Watch your words.  Keep your private information private, and don’t give away important information like your travel destination, hotel name or room number, children’s names, where you bank, your pets’ names, or where you went to school.  It is your personal information, and your choice whether or not to share it with a stranger.  Why should they care what your kids’ names are, or what grade they’re in?  (Honestly, I don’t even give my own name when asked in a restaurant.  The hostess or cashier doesn’t care, it amuses me, and I don’t have my name announced publicly for all to hear.)

Be careful when you encounter someone new with whom you have something in common.  Just because you both share a passion for the same type of music, you’re reading the same obscure book, or you’re on a flight to the same place doesn’t mean they’re not still just a “familiar stranger.”

Listen to your intuition, and remember your context.  Until next time…stay safe!

Stop checking in!

I like social media as much as the next person, and I use it both personally and professionally. However, when I see someone “checking in” on Facebook or Foursquare, or live tweeting from a concert or other event, it truly bothers me.

Why?  Because anyone  — from angry exes to angsty crushes to absolute strangers — can see where you are…and where you’re not!  Checking in at a restaurant, club, hotel or event gives away a lot of information.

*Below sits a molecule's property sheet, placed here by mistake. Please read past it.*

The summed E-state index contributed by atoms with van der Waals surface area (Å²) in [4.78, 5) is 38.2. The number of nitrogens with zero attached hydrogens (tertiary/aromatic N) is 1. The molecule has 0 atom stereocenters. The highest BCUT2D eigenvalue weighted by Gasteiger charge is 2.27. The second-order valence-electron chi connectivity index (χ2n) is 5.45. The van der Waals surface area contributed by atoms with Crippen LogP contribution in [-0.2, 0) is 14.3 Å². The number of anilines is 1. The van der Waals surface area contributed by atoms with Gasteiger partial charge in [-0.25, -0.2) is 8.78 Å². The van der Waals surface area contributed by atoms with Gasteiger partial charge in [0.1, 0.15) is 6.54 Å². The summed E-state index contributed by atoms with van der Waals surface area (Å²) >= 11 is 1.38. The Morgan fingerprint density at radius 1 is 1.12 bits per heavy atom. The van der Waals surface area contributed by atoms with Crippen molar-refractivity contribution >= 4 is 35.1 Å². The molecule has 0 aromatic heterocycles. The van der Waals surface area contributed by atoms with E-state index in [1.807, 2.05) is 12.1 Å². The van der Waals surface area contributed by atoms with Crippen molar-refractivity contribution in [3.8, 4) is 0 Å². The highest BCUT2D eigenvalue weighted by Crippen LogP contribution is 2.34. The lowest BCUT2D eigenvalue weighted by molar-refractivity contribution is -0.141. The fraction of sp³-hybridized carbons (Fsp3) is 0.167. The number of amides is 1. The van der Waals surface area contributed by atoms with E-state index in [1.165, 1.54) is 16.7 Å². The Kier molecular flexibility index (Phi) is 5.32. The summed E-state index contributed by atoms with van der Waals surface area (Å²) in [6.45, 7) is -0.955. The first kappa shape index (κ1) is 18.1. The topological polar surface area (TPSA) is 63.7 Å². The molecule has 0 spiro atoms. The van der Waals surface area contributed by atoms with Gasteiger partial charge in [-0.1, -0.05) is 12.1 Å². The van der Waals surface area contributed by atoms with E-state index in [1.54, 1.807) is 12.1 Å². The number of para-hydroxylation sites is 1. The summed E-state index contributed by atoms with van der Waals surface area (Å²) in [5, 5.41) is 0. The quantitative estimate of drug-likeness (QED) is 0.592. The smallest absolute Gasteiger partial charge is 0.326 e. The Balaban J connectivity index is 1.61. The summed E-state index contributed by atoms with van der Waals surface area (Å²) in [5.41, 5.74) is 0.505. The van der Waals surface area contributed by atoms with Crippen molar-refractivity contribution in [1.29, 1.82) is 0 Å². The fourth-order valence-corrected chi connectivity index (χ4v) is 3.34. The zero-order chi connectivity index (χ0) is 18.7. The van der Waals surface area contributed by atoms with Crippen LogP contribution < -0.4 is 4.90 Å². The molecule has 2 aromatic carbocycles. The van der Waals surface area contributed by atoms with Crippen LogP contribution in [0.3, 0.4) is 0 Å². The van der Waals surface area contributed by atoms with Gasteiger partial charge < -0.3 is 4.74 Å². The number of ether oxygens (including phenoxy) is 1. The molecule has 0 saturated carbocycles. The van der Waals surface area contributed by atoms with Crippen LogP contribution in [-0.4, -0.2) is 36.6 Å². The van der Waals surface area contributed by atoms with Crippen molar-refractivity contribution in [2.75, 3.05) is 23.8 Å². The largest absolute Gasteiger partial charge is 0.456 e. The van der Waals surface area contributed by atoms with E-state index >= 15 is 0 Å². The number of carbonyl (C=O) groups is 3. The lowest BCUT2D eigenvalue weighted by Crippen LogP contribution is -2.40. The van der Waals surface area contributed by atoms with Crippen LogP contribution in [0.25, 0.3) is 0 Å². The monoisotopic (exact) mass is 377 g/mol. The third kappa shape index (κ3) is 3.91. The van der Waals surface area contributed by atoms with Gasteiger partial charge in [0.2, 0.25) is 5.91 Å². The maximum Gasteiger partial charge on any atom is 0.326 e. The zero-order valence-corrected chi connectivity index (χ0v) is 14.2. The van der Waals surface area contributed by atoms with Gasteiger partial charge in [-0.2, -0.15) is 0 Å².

If you use social media as part of your business, that’s one thing.  Check your privacy settings, know who your connections are, be aware, trust your intuition and get on with your life.  But if you’re sitting at home alone and you’re bored, don’t complain about being lonely on social media.  That knock at your door may not be a friend.  And if you announce publicly that you’re away from home, you are creating a golden opportunity for burglars, vandals and more to take advantage of that situation.

Excited about going on vacation?  Don’t do a countdown on Facebook, check in at the airport, check in at your hotel, check in at the ski lodge…you get the picture.  Not only will your friends wonder why you’re spending your lovely vacation time with your smartphone in your hand, but anyone with an ulterior motive can easily find out exactly where you are and what you’re doing.

Wait until you get home from vacation to post your photos and tell your friends about what a wonderful time you had. Those closest to you will already know where you were, and be looking forward to hearing about it and seeing your vacation pics!

Take 5 minutes to check your security settings on your social media accounts (public? friends? friends of friends?), to limit who sees your posts and avoid being tagged in statuses, posts and photos without your approval.